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See also related story:

U.S. Demands Wells Fargo Records To Identify Tax Cheats Using Caribbean Havens

Opening yet another front in their war against offshore tax evasion, U.S. enforcers have served  a “John Doe” summons on  Wells Fargo WFC +0.26% Bank requiring it to turn over records that could identify any U.S. taxpayers who held accounts from 2004 through 2012 at CIBC FirstCaribbean International Bank Limited (FCIB), which operates in 18 Caribbean countries, including such notorious tax havens as the Cayman Islands.

Wells Fargo provides correspondent bank services to FCIB, so Wells would have served as a conduit for transfers to and from FCIB accounts to U.S. accounts, corporations and individuals.  U.S. District Court Judge Thelton E. Henderson of the Northern District of California  granted a Department of Justice petition to serve the John Doe summons in an “ex parte” proceeding yesterday—meaning the government was able to keep the summons secret until it was served.  Ancel Martinez, a spokesman for Wells Fargo, said today that the bank intends “to fully comply with the terms of the summons.” (Update: After this story was posted, Martinez e-mailed an official statement : “We will review the summons and respond as legally required.” Asked if that meant Wells hadn’t decided yet whether to comply or to challenge the summons, Martinez couldn’t/wouldn’t say. He indicated, however, that the later statement was drafted by Wells’ lawyers.)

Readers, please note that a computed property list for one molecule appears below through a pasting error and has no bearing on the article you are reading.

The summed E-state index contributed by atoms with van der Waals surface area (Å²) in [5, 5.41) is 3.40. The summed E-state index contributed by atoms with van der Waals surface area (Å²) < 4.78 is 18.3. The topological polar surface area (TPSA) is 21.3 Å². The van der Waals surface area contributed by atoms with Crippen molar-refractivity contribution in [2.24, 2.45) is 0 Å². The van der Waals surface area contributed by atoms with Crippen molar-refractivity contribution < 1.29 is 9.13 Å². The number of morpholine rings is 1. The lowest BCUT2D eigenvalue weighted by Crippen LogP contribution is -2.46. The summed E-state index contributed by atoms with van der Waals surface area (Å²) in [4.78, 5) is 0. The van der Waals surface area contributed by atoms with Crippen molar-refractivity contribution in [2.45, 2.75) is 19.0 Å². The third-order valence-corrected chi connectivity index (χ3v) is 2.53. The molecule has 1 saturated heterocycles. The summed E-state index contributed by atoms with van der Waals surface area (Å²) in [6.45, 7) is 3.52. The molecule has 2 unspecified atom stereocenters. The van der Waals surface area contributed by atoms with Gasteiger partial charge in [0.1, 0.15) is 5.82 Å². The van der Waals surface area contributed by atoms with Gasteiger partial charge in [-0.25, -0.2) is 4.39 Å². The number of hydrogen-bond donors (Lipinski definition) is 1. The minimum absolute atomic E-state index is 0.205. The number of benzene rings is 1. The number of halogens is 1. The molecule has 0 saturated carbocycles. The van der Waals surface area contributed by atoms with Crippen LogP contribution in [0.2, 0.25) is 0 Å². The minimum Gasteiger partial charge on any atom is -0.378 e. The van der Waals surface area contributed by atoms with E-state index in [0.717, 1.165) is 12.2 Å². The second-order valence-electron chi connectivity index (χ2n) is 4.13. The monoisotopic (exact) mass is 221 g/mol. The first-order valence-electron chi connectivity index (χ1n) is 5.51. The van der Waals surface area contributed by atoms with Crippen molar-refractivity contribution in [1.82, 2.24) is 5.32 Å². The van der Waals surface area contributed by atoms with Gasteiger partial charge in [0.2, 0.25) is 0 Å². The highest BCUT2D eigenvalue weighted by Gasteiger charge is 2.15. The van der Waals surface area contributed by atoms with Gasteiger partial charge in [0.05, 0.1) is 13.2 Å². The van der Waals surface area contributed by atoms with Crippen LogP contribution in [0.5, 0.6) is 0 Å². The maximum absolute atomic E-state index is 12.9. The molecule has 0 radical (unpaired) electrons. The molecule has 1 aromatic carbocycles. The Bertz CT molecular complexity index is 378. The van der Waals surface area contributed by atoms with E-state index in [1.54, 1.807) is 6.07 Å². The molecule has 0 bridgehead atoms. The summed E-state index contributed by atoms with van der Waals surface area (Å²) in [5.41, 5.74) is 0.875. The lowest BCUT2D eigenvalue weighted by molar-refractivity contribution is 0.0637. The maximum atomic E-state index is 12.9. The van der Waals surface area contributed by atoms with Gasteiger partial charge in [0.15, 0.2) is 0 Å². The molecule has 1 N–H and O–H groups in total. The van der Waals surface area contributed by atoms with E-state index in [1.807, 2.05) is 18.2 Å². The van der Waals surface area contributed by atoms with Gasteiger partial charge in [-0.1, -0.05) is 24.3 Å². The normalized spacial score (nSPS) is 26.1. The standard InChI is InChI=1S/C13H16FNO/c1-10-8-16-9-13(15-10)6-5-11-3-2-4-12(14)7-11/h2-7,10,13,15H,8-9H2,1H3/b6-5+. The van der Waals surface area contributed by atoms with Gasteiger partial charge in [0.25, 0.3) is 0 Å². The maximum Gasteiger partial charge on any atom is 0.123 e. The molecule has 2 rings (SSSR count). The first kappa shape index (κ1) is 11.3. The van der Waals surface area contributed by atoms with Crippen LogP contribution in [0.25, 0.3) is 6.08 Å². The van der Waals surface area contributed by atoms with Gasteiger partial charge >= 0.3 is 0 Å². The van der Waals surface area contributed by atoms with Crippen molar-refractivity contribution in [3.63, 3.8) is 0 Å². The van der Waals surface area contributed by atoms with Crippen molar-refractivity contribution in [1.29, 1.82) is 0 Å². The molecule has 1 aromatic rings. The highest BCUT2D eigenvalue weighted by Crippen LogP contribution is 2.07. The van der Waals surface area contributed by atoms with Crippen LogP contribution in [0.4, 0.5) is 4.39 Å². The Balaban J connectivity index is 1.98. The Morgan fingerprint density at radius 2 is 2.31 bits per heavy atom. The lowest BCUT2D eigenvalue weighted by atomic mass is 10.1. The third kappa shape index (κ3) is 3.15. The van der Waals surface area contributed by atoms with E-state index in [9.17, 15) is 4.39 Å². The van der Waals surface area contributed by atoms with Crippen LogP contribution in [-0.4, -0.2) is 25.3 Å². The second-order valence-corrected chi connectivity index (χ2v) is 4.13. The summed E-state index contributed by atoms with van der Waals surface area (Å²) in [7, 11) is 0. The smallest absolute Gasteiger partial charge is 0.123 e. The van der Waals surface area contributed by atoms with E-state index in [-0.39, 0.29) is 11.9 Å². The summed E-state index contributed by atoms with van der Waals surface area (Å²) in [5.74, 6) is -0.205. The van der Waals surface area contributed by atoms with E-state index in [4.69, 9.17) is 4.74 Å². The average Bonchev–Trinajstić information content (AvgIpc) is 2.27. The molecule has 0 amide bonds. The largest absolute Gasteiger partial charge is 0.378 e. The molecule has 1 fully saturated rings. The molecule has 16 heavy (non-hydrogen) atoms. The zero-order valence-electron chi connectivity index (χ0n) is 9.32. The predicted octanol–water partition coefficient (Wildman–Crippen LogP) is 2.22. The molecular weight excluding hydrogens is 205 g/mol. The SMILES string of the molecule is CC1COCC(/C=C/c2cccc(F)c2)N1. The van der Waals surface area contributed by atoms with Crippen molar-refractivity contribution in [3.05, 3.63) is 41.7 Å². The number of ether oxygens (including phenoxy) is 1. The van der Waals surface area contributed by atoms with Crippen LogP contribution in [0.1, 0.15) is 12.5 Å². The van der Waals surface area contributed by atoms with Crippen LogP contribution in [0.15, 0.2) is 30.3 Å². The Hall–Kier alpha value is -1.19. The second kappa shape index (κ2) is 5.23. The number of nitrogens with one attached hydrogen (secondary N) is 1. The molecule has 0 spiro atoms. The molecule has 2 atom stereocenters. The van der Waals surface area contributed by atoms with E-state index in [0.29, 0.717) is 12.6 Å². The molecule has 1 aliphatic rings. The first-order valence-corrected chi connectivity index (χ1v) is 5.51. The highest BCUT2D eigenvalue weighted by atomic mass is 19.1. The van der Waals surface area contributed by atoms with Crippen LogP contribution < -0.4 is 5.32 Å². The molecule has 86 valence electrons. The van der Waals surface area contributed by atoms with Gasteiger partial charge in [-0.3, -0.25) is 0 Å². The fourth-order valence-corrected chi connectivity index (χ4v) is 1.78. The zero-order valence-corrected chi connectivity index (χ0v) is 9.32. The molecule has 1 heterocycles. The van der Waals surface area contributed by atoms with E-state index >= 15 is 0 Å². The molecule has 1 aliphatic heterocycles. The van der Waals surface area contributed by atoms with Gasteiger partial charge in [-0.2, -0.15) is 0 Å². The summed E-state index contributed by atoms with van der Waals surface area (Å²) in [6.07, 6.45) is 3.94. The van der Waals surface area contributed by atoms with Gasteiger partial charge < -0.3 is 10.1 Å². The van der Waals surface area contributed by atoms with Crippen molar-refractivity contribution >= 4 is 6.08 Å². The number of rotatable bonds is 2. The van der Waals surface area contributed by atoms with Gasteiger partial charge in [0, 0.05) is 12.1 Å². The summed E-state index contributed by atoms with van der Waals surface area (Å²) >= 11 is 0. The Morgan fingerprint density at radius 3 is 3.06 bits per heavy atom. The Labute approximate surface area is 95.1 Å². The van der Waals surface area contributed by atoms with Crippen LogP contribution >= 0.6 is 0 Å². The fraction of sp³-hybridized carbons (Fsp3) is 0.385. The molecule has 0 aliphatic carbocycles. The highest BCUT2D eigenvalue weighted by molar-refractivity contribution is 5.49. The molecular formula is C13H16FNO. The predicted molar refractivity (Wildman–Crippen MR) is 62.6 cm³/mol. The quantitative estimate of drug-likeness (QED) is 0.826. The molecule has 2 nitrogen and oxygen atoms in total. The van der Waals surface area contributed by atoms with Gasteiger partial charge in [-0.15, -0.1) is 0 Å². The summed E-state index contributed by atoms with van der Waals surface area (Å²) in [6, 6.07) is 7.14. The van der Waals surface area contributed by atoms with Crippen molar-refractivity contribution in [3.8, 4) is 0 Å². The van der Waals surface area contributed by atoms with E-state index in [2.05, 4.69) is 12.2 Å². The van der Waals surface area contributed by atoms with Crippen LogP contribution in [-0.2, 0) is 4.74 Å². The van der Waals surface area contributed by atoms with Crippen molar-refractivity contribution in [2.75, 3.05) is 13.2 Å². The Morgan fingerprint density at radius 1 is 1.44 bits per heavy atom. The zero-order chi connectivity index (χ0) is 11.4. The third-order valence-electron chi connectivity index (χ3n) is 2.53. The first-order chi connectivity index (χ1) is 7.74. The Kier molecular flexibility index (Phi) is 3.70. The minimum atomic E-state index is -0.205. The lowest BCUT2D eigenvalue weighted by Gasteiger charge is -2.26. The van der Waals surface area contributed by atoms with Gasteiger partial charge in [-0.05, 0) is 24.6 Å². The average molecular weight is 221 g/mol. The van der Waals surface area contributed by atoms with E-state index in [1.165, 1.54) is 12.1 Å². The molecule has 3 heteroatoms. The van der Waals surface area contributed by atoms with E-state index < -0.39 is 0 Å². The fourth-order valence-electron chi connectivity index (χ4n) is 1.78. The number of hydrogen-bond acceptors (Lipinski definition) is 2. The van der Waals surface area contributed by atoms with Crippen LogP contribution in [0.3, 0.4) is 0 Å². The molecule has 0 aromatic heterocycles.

FCIB was formed in  2002 when the Canadian Imperial Bank of Commerce and Barclays Bank PLC combined their Caribbean  operations.  In 2006, CBIC, Canada’s fifth largest bank, bought out Barclays and now holds 91.5% of publicly traded  FCIB, which provides a full range of banking and trust services.  CBIC spokesman Kevin Dove said the Canadian bank is reviewing the summons and not yet  ready to comment.  (Update: In a statement e-mailed at 5:30 P.M., Debra King, Director of  Corporate Communications at CIBC FirstCaribbean said:  “We are committed to complying with all laws and regulatory requirements. We are working with Wells Fargo, our correspondent bank, to understand the nature of the order. It is our intention to cooperate with authorities in accordance with the respective laws of all jurisdictions involved.”)